And most importantly, weekday repeats. First weekday of the month (or second weekday, etc.). And last weekday too.

If you want to go really crazy how about stuff like first weekday on/after the 5th? Or last weekday on or prior to the 10th? I need that one a lot too.

The most effective weekday repeat mode might be to have a checkbox that said "Weekdays only". Then I could make a repeat that said "Start on the 8th, Due on the 10th" and OmniFocus would figure out that if the 10th was Sunday to make the due date on Friday the 8th *AND* move the start date to the 6th (to give me 2 days warning).
Thanks to all who've replied so far. I read the thread that Brian pointed me to - a fascinating discussion, since it introduced me to the concept of people as contexts, which was new to me. I had been thinking of contexts as conditions (e.g., at home, at the shopping center, online). But it makes sense that a person can be a context in some situations.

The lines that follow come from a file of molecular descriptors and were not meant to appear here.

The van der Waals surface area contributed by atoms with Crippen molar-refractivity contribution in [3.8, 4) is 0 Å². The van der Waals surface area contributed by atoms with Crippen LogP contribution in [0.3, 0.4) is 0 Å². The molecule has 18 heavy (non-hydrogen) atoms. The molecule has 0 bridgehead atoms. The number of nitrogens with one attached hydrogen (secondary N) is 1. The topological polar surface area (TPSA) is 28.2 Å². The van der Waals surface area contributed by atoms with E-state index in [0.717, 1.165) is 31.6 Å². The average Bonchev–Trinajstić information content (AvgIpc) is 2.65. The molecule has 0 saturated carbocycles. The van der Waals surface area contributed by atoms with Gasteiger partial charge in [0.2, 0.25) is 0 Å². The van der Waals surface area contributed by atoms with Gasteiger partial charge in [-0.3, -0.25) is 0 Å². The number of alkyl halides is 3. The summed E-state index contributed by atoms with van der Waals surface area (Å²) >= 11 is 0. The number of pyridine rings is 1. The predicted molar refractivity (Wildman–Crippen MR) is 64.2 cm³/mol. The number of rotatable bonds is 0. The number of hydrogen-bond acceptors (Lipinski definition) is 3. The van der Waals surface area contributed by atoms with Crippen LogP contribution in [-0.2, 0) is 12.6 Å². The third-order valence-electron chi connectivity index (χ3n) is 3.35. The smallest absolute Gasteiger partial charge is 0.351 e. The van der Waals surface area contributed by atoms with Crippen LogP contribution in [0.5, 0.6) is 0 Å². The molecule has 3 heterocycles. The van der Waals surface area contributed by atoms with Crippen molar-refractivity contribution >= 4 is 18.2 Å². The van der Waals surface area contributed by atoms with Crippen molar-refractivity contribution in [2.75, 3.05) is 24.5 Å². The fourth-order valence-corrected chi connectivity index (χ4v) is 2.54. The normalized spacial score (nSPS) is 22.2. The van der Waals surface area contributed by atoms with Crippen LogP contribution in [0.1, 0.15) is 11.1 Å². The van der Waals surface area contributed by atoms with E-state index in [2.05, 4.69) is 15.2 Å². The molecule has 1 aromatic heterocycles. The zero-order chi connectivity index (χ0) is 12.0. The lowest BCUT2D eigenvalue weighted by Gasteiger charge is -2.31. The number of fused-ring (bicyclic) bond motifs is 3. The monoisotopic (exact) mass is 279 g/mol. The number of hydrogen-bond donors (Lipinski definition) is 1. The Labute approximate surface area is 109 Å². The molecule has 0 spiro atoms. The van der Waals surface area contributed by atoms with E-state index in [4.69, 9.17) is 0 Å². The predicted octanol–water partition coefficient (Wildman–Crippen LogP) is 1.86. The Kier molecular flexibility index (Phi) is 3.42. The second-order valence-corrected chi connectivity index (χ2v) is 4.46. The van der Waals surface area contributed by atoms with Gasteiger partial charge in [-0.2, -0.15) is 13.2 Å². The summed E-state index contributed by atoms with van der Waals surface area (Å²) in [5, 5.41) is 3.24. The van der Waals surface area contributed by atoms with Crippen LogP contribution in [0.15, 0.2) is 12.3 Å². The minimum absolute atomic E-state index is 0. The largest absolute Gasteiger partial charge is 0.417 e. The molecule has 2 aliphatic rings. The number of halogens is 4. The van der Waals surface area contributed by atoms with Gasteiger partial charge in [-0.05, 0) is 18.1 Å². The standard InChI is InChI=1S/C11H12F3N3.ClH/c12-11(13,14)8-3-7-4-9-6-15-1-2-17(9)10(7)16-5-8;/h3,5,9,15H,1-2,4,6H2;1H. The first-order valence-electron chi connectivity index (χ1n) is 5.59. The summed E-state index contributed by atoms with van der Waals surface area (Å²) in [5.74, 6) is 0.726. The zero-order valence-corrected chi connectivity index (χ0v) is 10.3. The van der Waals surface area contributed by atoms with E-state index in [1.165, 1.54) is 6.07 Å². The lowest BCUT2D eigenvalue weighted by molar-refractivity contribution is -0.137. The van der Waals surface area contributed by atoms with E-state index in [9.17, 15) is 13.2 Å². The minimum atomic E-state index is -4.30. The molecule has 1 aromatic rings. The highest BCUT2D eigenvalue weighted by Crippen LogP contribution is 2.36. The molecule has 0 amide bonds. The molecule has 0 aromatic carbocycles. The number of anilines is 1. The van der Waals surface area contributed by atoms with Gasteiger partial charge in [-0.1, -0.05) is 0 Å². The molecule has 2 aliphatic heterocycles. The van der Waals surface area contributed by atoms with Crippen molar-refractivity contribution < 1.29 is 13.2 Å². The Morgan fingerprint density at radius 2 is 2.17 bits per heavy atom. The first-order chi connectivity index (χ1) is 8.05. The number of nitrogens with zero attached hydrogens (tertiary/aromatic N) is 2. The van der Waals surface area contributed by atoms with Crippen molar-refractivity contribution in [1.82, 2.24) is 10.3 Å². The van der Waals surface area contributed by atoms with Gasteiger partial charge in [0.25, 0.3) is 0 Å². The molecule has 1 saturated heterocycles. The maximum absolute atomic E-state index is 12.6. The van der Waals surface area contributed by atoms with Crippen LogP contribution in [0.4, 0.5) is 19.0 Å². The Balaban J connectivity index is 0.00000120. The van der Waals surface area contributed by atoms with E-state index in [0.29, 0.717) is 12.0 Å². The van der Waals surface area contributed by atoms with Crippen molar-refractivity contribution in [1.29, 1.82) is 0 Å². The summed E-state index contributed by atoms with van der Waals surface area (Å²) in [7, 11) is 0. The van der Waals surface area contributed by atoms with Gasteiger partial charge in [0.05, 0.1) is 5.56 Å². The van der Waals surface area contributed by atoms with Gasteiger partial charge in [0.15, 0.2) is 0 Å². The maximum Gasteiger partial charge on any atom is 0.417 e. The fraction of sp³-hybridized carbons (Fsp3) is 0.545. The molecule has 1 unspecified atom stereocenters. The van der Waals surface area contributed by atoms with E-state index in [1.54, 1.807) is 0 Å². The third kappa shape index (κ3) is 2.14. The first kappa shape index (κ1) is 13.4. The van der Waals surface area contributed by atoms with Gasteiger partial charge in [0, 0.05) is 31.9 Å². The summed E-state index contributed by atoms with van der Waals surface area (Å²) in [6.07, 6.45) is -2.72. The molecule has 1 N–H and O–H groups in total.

It had already occurred to me to use folders and sub-folders to categorize my tasks. What I was looking for was a quicker way than drilling down through the hierarchy to find the proper spot for a new action or project. Tags would be an alternative method, but I understand that they're not in OF currently.

As I've thought about this, I've asked myself why I need all this fine-grained categorization in the first place. The reason is that I frequently need to see all the tasks that are associated with a particular facet of my life, such as an area of responsibility at work or an upcoming vacation.

I realize that this may fly in the face of GTD practice - it's my understanding that GTD has you do tasks based on context. That is, you do whatever actions are doable in the current situation, regardless of what area they fall into. However, even if I were to function that way, which I doubt I ever will, there would still be times when I would have to gather all the tasks related to a certain area for meetings.

I very much appreciate the willingness of people to help here. It's a refreshing change from the tone in Cultured Code's forums of late. (I think that I recognize a couple of people by the similarity of their handles.)